It is essential that people play an active part in their therapy and so I always attempt to devise exercises or make suggestions for lifestyle changes to accompany any treatment.

The use of mental and physical exercises have been a part of Chinese health preservation since the earliest written evidence. In recent times these separate schools have been grouped together under the general term of Qigong, 氣功 and range from books and exercise videos in the public domain to specific systems taught by various masters. Common themes include flowing, expansive or circular movements in time with the breath that gradually encourage people to explore the limits of their ability in part exercise, part meditation. Western therapists call this Graded Exposure or Incremental Training. The most famous form is probably T'ai chi ch'uan, 太極拳.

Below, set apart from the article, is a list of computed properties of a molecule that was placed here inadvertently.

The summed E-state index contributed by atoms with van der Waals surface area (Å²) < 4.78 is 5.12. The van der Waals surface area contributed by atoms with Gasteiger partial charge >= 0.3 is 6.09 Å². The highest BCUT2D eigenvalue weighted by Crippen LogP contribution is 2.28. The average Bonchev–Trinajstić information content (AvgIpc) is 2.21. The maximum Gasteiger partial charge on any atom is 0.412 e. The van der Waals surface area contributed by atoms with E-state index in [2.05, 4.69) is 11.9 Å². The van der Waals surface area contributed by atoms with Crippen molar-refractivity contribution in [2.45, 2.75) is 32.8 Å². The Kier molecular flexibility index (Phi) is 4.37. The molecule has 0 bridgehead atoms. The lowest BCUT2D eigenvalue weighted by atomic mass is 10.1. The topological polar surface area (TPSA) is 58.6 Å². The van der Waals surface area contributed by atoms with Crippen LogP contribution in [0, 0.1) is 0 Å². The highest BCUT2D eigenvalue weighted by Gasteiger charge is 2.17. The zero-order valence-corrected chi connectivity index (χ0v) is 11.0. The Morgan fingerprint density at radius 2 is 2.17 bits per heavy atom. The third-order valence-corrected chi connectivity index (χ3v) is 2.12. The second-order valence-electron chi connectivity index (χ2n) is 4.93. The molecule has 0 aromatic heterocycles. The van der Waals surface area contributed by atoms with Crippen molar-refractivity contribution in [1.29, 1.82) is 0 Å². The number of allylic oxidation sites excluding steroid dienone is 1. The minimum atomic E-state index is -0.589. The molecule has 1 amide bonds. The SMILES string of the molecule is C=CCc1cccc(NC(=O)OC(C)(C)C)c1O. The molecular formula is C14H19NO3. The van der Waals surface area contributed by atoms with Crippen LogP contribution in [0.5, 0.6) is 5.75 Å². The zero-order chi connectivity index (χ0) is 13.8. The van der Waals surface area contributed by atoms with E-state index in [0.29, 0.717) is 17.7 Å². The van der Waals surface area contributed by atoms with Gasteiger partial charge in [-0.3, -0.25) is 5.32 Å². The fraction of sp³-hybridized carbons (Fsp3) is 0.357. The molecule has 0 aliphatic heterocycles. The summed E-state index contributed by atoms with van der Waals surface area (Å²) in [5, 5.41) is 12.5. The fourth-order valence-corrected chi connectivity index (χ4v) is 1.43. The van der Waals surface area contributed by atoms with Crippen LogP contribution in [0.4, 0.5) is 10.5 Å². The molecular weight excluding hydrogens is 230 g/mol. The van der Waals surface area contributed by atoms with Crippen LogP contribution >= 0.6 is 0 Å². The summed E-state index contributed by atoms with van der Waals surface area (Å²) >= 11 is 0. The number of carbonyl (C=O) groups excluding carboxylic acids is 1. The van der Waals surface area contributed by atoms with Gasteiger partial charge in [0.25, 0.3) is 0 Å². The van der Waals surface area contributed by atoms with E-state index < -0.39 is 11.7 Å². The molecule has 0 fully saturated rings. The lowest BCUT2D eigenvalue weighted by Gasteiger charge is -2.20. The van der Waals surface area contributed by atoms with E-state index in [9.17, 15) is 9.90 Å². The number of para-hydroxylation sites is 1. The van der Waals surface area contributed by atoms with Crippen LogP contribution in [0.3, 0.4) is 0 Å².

A clinic is no setting to teach a form for which a regular class should be sought. The aim in a therapeutic environment is to devise specific exercises based on the treatments that will facilitate improvement between sessions or aid with self-management. They may be inspired by eastern or western philosophies depending on what I think will get the best response. Other exercises may be more practical such as keeping a diary to identify triggers or changing an aspect of diet or lifestyle to see what impact it has. Wherever possible I will try to include activities each person enjoys or wants to work towards to make exercises rewarding and prevent them becoming a chore.

A section of the Mawangdui Scrolls, 168 BC,
showing exercises similar to those practised today.